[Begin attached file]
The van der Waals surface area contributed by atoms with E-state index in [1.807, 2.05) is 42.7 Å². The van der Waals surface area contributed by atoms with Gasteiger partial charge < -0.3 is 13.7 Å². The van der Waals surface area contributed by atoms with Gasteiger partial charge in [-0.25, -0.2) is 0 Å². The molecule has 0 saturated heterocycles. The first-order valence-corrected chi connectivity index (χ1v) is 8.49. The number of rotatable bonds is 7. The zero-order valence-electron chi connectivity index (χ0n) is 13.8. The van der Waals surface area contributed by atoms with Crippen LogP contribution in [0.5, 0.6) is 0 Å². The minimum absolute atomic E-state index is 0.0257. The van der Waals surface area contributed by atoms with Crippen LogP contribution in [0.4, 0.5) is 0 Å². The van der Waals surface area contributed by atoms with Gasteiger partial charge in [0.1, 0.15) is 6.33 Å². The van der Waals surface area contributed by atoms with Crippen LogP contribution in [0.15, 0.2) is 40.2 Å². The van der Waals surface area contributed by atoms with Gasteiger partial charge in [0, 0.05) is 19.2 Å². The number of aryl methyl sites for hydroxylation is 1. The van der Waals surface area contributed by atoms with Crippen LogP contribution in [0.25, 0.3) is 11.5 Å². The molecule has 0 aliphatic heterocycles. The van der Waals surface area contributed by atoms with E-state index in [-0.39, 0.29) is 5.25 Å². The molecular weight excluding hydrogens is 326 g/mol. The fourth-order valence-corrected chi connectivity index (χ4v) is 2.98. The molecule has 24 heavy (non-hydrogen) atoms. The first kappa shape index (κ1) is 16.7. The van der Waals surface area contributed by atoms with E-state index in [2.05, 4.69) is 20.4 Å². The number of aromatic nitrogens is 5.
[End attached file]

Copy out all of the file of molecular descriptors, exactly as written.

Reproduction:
The van der Waals surface area contributed by atoms with E-state index in [1.807, 2.05) is 42.7 Å². The van der Waals surface area contributed by atoms with Gasteiger partial charge < -0.3 is 13.7 Å². The van der Waals surface area contributed by atoms with Gasteiger partial charge in [-0.25, -0.2) is 0 Å². The molecule has 0 saturated heterocycles. The first-order valence-corrected chi connectivity index (χ1v) is 8.49. The number of rotatable bonds is 7. The zero-order valence-electron chi connectivity index (χ0n) is 13.8. The van der Waals surface area contributed by atoms with Crippen LogP contribution in [0.5, 0.6) is 0 Å². The minimum absolute atomic E-state index is 0.0257. The van der Waals surface area contributed by atoms with Crippen LogP contribution in [0.4, 0.5) is 0 Å². The van der Waals surface area contributed by atoms with Gasteiger partial charge in [0.1, 0.15) is 6.33 Å². The van der Waals surface area contributed by atoms with Crippen LogP contribution in [0.15, 0.2) is 40.2 Å². The van der Waals surface area contributed by atoms with Gasteiger partial charge in [0, 0.05) is 19.2 Å². The number of aryl methyl sites for hydroxylation is 1. The van der Waals surface area contributed by atoms with Crippen LogP contribution in [0.25, 0.3) is 11.5 Å². The molecule has 0 aliphatic heterocycles. The van der Waals surface area contributed by atoms with E-state index in [-0.39, 0.29) is 5.25 Å². The molecular weight excluding hydrogens is 326 g/mol. The fourth-order valence-corrected chi connectivity index (χ4v) is 2.98. The molecule has 24 heavy (non-hydrogen) atoms. The first kappa shape index (κ1) is 16.7. The van der Waals surface area contributed by atoms with E-state index in [2.05, 4.69) is 20.4 Å². The number of aromatic nitrogens is 5.